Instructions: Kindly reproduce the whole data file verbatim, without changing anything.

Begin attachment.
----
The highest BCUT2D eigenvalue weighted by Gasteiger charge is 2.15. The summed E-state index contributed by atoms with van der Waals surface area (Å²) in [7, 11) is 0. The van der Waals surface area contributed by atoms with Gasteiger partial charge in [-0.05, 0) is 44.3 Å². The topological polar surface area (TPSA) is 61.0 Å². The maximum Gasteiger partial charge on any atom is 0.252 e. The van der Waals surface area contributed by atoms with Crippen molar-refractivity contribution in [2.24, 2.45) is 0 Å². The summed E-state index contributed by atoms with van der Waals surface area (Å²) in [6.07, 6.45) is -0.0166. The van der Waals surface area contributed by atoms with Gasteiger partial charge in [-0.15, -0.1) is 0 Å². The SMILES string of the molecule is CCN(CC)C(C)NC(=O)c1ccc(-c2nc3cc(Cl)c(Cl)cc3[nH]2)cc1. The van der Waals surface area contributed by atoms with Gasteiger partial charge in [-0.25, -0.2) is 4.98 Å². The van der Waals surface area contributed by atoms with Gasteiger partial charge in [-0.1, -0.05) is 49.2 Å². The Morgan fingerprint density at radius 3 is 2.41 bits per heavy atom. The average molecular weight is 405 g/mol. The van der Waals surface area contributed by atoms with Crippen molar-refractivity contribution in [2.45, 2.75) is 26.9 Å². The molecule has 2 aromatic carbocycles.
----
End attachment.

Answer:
The highest BCUT2D eigenvalue weighted by Gasteiger charge is 2.15. The summed E-state index contributed by atoms with van der Waals surface area (Å²) in [7, 11) is 0. The van der Waals surface area contributed by atoms with Gasteiger partial charge in [-0.05, 0) is 44.3 Å². The topological polar surface area (TPSA) is 61.0 Å². The maximum Gasteiger partial charge on any atom is 0.252 e. The van der Waals surface area contributed by atoms with Crippen molar-refractivity contribution in [2.24, 2.45) is 0 Å². The summed E-state index contributed by atoms with van der Waals surface area (Å²) in [6.07, 6.45) is -0.0166. The van der Waals surface area contributed by atoms with Gasteiger partial charge in [-0.15, -0.1) is 0 Å². The SMILES string of the molecule is CCN(CC)C(C)NC(=O)c1ccc(-c2nc3cc(Cl)c(Cl)cc3[nH]2)cc1. The van der Waals surface area contributed by atoms with Gasteiger partial charge in [-0.25, -0.2) is 4.98 Å². The van der Waals surface area contributed by atoms with Gasteiger partial charge in [-0.1, -0.05) is 49.2 Å². The Morgan fingerprint density at radius 3 is 2.41 bits per heavy atom. The average molecular weight is 405 g/mol. The van der Waals surface area contributed by atoms with Crippen molar-refractivity contribution in [2.45, 2.75) is 26.9 Å². The molecule has 2 aromatic carbocycles.